If your home develops a structural problem - or you discover an existing one - it can be a nightmare. As well as being dangerous, this type of damage can also drastically decrease your home’s price when it comes to sale - and could even make it more difficult to sell at all.

The most important thing, if you think there’s a structural problem in your home, is to move fast. Tackling an issue as early as possible will reduce costs and prevent it from getting worse.

Signs of Structural Problems

Welding defects in structural steel

Many different types of structural problems can develop, from a leaking roof to major subsidence. Harsh winters and storm damage are some seasonal catalysts that can cause issues but there are plenty more. A cracked drain, unseen leak, overgrown shrubs, tree roots or a roof tile that you didn’t even know was missing can all add up to a structural headache. Some of the most common signs of a structural problem, internal and external, to look out for include:

  • Cracks in the walls or foundations
  • Bulging or bowing walls
  • Doors or windows that no longer sit flush in their frames
  • Pooling water or leaks
  • Sagging roof
  • A leaning or cracked chimney stack
  • Porch pulling away from the property
  • Slow drainage in all parts of the property
  • Uneven floors

Cracks showing up tend to be one of the most noticeable signs of a problem. They may be a sign of structural instability or unsettling. In general, if a crack grows over time or is more than a quarter of an inch wide, it’s always worth getting it checked out by a professional.

Bring in the Professionals

First and foremost, structural damage needs to be assessed by the relevant professional at the earliest possible opportunity. As well as advising you on the seriousness of the issue, a professional will be able to tell you exactly what work needs to be carried out and give you an estimate of the cost.

Depending on the problem, the professional (or team) may need to investigate further using either destructive or non-destructive methods. The former could involve, for example, knocking down a wall in the property to discover more about what’s causing the issue. This is generally used as a last resort and when it’s fairly clear that the problem is located behind the walls. Meanwhile, non-destructive methods are a more ‘gentle’ form of investigation that may involve ultrasonic or radar tools, microdrilling, or infra-red thermography.

Consider a Home Inspection

Home inspector checking the foundation

If your home has sustained structural damage, then a home inspection for insurance purposes is likely to be a wise move. While getting a home inspection could result in an increased premium, if you later need to make a claim and the structural damage hasn’t been taken into account on your policy, it could be invalid.

Some insurance providers may require a home insurance inspection before they offer coverage. This will most likely be the case with properties that are old or located in a high-risk area.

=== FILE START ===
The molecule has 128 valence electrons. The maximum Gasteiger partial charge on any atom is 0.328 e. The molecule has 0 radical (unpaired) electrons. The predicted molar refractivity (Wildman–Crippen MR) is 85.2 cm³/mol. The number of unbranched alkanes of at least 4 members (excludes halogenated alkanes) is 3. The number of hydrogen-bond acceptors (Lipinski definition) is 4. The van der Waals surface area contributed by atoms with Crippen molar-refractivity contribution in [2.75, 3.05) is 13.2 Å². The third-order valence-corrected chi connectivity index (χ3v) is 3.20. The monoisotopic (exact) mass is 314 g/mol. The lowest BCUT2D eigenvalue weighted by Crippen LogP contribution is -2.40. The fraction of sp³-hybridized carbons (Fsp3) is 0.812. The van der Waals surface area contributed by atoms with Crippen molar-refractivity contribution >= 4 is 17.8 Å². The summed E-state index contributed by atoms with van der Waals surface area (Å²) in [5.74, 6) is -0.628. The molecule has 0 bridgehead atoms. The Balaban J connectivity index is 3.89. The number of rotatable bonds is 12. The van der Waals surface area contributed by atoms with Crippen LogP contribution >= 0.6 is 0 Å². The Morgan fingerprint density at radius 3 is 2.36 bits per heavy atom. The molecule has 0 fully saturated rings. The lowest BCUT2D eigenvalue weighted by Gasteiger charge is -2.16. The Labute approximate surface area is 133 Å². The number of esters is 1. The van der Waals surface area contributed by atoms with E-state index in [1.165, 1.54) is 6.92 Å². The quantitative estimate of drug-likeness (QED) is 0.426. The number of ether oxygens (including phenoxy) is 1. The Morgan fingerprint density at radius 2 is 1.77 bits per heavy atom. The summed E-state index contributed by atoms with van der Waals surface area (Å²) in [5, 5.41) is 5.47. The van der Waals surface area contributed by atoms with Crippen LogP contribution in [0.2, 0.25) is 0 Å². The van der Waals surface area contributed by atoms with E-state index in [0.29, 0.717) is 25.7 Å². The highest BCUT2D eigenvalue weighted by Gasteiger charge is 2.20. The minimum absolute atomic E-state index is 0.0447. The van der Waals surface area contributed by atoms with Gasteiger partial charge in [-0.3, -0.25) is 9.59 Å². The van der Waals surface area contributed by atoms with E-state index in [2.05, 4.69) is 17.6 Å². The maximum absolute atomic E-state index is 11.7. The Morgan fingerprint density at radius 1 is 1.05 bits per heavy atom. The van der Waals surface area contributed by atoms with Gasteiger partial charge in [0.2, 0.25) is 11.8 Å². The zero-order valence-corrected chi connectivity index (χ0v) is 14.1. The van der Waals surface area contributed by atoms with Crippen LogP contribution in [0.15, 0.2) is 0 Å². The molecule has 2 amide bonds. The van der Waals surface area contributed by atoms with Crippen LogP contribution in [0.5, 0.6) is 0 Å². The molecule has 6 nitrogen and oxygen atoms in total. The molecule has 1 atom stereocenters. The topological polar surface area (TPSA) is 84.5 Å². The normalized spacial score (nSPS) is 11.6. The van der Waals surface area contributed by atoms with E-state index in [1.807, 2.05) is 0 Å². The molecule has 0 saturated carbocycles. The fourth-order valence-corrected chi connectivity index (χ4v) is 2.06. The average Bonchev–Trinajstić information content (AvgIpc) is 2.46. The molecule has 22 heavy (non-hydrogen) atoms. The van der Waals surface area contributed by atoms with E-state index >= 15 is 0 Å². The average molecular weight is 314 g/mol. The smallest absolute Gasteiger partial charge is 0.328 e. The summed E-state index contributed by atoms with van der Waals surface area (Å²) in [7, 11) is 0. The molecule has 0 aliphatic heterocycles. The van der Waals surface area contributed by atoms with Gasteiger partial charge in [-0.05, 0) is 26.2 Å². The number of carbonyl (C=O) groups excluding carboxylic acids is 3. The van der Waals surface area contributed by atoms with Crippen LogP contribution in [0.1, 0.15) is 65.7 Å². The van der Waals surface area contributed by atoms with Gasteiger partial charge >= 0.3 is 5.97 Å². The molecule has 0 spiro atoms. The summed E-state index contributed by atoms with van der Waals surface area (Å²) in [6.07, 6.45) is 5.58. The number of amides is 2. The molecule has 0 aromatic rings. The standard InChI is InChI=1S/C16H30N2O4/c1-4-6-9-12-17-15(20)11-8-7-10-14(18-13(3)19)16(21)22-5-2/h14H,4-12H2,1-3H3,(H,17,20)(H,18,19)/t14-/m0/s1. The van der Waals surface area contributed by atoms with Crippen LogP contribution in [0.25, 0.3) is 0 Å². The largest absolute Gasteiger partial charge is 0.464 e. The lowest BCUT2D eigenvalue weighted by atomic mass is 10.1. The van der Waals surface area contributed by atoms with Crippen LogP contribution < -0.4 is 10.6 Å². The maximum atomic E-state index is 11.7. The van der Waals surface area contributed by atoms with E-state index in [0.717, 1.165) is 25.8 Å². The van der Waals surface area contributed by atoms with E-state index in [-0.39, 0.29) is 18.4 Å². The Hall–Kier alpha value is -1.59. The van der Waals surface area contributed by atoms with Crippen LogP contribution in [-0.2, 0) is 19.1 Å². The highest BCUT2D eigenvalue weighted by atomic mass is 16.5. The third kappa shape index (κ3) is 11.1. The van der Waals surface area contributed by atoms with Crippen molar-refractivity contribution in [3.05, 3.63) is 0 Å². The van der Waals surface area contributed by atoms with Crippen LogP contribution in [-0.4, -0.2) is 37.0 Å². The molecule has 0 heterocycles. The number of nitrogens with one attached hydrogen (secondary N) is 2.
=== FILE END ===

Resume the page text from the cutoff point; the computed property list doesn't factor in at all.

If You’re a Buyer

For buyers, it’s vital to always get an inspection carried out on the home you’re considering buying, which will highlight any structural issues you may have missed. If you want to buy a property that has structural damage, it’s worth trying to negotiate a lower price with the seller to take into account the cost of the required repairs.

If you’re planning on moving into a home with an HOA community, you may be able to get in contact with this organization for more information, including the structural variety on the property.

If You’re a Seller

If you’re a seller, you’re legally obliged to disclose any structural problems in the property that you’re aware of prior to closing - and in some states, such issues must be disclosed in the property listing. Check the real estate laws in your state to find out exactly where you stand.

Where structural problems are present, you’ll need to be prepared to negotiate with potential buyers. You may need to reduce the initial asking price or agree to carry out (and fund) the repairs prior to closing.

What to Do if You Buy a Property with Undisclosed Structural Problems

If you’ve purchased a home and subsequently find that it has undisclosed structural problems, this is likely to be a stressful time, but there are options available to you. You could have a legal remedy available through the courts, or, in some states, the listing agent may be responsible for the non-disclosure and liable to put things right. This is one of the key reasons that it’s so important to have a thorough home inspection undertaken before closing the sale of the property.

Structural Damage: Final Thoughts

Structural damage is never good news for property owners. However, forewarned is forearmed, so getting potential issues looked into promptly is the best way to stay safe and get things resolved quickly. Leaving a problem can result in a big repair bill further down the road.

If you’re a buyer, however, and want to buy a property with disclosed structural damage, the outlook may be brighter. You’ll likely be able to negotiate down the sale price, thereby allowing you to complete the work needed on your otherwise perfect home.